East and West Boundaries
The eastern boundary of North Dakota is 434 miles long if you follow the geographical boundary of the Red River of the North. The river has many turns and twists, sometimes nearly doubling back on itself (See Image 2).
The legal boundary, which runs down the center of the Red River, is more than twice the length of the boundary measured "as the crow flies." If you were to drive north from the southern border to the International Boundary without any detours, the distance would be 213 miles.
When Minnesota became a state in 1858, its western boundary was defined as the middle of the channel of the Red River of the North from the 49th parallel (the Canadian border) to the middle of the Bois de Sioux River channel to Lake Traverse. When North Dakota became a state, the boundary law stated that the line would run along the middle of the Red River channel from the 49th parallel along the boundary line of the state of Minnesota to a "point where the seventh standard parallel intersects the same." The "same" referred to the Red River. Someone forgot that the Red River is formed where the Ottertail River (from Minnesota) joins the Bois de Sioux River. That point is nearly 25 miles north of the seventh standard parallel.
Fortunately, the extreme southeast corner of the state was saved by the phrase "along the boundary line of the State of Minnesota."
The western boundary was somewhat less complicated. The story of the boundary starts back in 1850 when all measurements of longitude across the United States were based on a line that ran through the middle of the Naval Observatory in Washington, D.C. That measurement set the western boundary of North Dakota at 77003’02.3". This line is the 27th meridian west of Washington, D.C. Today, using Greenwich, England as the starting point, the line is at 104003’02.3".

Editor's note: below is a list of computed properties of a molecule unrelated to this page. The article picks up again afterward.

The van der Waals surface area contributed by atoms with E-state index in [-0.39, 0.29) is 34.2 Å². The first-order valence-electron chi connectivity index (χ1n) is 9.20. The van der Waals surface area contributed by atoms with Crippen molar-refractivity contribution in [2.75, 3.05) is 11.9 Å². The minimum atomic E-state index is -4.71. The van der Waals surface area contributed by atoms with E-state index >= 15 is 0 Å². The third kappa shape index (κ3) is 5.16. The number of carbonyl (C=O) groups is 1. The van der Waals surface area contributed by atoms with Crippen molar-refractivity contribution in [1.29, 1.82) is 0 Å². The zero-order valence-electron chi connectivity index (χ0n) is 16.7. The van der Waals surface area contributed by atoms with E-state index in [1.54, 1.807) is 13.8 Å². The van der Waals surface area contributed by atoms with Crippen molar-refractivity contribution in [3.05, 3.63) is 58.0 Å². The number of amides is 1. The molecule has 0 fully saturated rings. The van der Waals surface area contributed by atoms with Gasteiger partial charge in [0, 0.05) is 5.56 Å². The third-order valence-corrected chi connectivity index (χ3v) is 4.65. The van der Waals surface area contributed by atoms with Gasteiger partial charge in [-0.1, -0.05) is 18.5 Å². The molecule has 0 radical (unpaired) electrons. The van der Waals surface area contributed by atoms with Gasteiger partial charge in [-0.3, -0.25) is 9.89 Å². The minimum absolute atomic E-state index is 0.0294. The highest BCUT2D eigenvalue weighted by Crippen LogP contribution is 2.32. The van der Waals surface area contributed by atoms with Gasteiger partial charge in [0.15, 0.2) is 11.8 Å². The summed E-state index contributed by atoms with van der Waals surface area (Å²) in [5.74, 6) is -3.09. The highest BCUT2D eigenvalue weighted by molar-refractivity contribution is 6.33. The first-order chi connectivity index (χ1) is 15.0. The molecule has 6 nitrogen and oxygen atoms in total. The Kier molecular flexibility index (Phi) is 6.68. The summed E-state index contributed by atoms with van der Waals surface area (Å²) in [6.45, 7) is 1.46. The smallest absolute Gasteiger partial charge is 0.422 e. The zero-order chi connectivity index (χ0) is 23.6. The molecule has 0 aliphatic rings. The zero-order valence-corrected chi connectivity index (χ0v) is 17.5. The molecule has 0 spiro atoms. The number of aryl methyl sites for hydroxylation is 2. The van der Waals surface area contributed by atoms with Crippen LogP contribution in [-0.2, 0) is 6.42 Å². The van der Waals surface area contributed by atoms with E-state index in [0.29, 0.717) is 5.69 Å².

The western boundary is 210.95 miles long. Surveyors marked the boundary with stone or cottonwood markers at one mile intervals. Though the western boundary line was supposed to be a simple north-south line, it is just a little off. Nineteenth century surveying tools were a little less accurate than the tools available today. The line is 533 feet farther west at the Canadian border where the line is measured at 104002’54".
The southern boundary of North Dakota divided Dakota Territory into two states: North Dakota and South Dakota. The southern boundary is 361.57 miles long. Charles Bates of Yankton surveyed the line along the seventh standard parallel in 1891.
Establishing the southern boundary of North Dakota was far more complicated than the east or west boundaries of the state. Congress had wanted to set the line at the 46th parallel of north latitude. However, when Dakota Territory residents met to discuss a possible division of the territory in 1880, they found a problem. If the boundary was on the 46th parallel, several townships in the southern part of Emmons, Logan, LaMoure, Ransom, and Richland counties would end up in South Dakota. Some homesteaders would find that their farms straddled the line between two states. The Omnibus bill of 1889 granting statehood to North and South Dakota took this problem into account. The line was to be placed on the seventh standard parallel.